Two in five employees say they would stay in their current job if their employer showed greater care towards their mental wellbeing.
This is one of the key findings from research from life insurer MetLife UK, which also shows more than half (59%) of employees admit they will now start looking for a new job if their work values aren’t accommodated.
The third chapter of MetLife’s Re:Me report also found that over half (54%) are considering leaving their current role in the next 18 months.
While pay continues to be ranked most important (65%) factor for employees considering moving on, job security was cited by almost two in three (62%) employees and nearly two in five (39%) employees report they would remain with their current employer if their boss demonstrated more care for their mental wellbeing.
Commenting on the findings, Adrian Matthews, EB director at MetLife UK, said: It’s clear that employees’ values and priorities both personally and professionally have changed as a result of the pandemic. A chance to reflect and step back, 2021 has the possibility to be the year that businesses re-shape the world of work. Everyday it seems another business is setting out their plan to head back to the office or introduce a new hybrid working model but talking isn’t enough anymore.
“Employees who feel that their needs are not being met are showing that they are not afraid to look elsewhere for the support they need from an employer, striking a better work life balance for them and their families. While a certain amount of change after such a life changing year is inevitable employers can’t afford their best talent to walk away, especially in cases where they could have done something to stop it. Pay and job security will naturally remain the main motivators, but demonstrating care for an employee’s physical, mental and emotional wellbeing will play an important part in guaranteeing an employee’s loyalty for the long term.”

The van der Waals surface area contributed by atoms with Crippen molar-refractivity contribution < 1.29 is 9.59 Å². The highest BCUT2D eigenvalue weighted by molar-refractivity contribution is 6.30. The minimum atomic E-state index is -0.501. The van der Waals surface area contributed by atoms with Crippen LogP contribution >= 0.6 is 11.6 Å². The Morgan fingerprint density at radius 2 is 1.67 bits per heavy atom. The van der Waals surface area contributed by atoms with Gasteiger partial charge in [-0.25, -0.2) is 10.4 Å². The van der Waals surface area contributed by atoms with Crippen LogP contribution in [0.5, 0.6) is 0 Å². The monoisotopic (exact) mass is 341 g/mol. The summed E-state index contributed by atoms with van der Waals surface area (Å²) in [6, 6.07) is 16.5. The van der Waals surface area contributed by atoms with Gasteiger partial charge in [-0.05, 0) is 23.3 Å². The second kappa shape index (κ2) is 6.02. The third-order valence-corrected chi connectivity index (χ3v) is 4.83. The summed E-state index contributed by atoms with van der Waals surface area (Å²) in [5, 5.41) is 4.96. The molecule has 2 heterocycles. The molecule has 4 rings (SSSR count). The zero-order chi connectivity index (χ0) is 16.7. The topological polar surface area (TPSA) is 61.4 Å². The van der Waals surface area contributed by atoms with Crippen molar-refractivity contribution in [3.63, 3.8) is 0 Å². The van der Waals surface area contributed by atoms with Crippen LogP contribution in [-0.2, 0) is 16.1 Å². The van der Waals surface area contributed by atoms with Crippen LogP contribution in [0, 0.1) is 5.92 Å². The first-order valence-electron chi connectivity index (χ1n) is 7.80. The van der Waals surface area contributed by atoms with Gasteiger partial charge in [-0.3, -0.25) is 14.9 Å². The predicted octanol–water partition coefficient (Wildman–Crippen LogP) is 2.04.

Separate research released by the insurer today, reveals 68% of workers admit that Covid has actually improved their productivity
This was reported most strongly by employers at SMEs and by employees aged between 18-29 and older women (50+).
While productivity has increased for many, 32% admit that the same can’t be said for them.
Two in five (41%) employees reported that their mental wellbeing has impacted their productivity levels and 33% say worries about their personal finances have affected their productivity levels.